It’s been three years since seven health ministry workers were wrongfully fired and we’re still waiting for a public inquiry into exactly what happened, how, and why.
This travesty is an abhorrent scandal made tragic by the fact that one of the employees fired took his own life. Sadly, the PhD student was only three days away from finishing his research program and that dismissal potentially ended his ability to complete his doctorate and find work.
Back in 2012, the ministry’s review team, the “Investigation Team”, was tasked with looking into issues of employee misconduct based on allegations of contract irregularities and inappropriate research grant practices in the Research and Evidence Development section of the Pharmaceutical Services Division in the Ministry of Health.
At the time, Health Ministry staff and several contractors were part of research on the quality and safety of prescription drugs, work that was done under the auspices of the independent agency Therapeutics Initiative (a drug evaluation group at UBC). The goals of the research were to ensure quality and safety in prescription drugs, determine if those drugs were eligible for coverage under the PharmaCare program, and save tax payers money.
But in March 2102 a whistleblower alerted the Office of the Auditor General regarding contracting and research practices. The Investigation Team went into high gear investigating employee misconduct. By the fall, seven employees had been fired, setting in motion grievances and litigation and the government running in silence behind privacy claims.
Demands for investigations and, now, a public enquiry have been resisted by the government. While the government has offered an apology for the firings, admitting that it overreacted, no one has yet been held accountable for the firings or why they really occurred.
In October 2014, Victoria lawyer Marcia McNeil was retained to conduct an independent review but even her findings released in December could not determine who was responsible, referring to that person as the “decision-maker”.
“The Investigation and decision-making process did not follow the Public Service Agency’s intended model for investigations into serious misconduct, and did not follow the best practices for engaging in such investigations in a number of important respects,” wrote McNeil.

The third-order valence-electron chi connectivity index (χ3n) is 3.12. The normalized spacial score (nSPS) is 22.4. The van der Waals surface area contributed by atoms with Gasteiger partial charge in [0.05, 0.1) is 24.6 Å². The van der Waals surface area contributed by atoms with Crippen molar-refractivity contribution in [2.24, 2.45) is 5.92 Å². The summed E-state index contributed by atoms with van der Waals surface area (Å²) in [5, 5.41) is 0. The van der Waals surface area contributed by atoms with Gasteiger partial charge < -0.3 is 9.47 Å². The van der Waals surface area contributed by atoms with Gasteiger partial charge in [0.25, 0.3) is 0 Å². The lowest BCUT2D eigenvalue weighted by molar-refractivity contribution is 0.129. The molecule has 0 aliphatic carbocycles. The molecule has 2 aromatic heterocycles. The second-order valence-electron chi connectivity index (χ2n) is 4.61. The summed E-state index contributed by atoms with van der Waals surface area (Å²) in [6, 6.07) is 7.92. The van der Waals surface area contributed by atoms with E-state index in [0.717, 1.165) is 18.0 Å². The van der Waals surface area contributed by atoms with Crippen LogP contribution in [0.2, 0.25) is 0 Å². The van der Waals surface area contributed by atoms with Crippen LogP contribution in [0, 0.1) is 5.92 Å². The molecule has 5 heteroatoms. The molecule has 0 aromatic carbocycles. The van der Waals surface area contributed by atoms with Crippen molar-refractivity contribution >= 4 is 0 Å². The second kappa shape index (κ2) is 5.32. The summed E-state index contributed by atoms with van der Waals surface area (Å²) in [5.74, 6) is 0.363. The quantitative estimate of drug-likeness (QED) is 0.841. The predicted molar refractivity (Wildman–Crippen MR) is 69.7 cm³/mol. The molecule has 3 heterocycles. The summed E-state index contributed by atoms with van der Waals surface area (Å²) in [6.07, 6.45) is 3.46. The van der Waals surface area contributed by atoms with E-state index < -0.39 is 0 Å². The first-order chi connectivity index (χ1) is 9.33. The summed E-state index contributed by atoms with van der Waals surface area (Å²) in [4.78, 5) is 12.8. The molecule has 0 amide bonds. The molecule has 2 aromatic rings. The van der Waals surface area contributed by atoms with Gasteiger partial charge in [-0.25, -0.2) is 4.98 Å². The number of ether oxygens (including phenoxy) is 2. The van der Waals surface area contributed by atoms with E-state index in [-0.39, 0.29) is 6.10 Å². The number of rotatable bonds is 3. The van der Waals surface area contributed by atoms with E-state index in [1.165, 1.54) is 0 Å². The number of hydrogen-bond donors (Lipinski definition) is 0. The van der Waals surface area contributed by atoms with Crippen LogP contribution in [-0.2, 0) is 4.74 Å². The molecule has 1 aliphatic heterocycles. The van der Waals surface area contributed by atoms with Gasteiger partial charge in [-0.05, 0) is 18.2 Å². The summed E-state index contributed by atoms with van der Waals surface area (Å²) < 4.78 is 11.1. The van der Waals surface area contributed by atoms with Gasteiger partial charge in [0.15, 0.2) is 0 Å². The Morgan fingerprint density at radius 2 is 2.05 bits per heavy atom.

She documented 12 findings in her report including criticism that the investigation was not conducted with an open mind, inappropriate disclosure of names, employees were not given adequate opportunity to respond to the investigators’ questions or decisions, and no one at arm’s length reviewed the findings of fact and evidence gathered. Some employees interviewed referred to the sessions as more like interrogations.
With pressure from all sides, the Clark government has conceded to a second public review by the Office of the Ombudsperson but, frustratingly, not a full independent enquiry. Needless to say, the Opposition Party is all over this one.
“After months of insisting there was nothing more to learn about the BC Liberals’ health firings scandal, Premier Christy Clark has finally conceded that the matter needs further investigation,” said NDP leader John Horgan. “The choice to ask the province’s Ombudsperson to conduct the investigation is a positive step, but the political games Premier Clark has been playing on this issue for three years lead me to believe she’s hoping the issue will disappear in obscure legislative procedures. We will not let that happen. New Democrat members on the committee, led by committee vice-chair Carole James, will fight to make sure the terms of any investigation undertaken by the Ombudsperson will cover everything that happened, not just the parts around the edges the premier is willing to let the public see.”
This mess had better be one huge lesson in accountability and transparency for the sitting government.
But I have my doubts.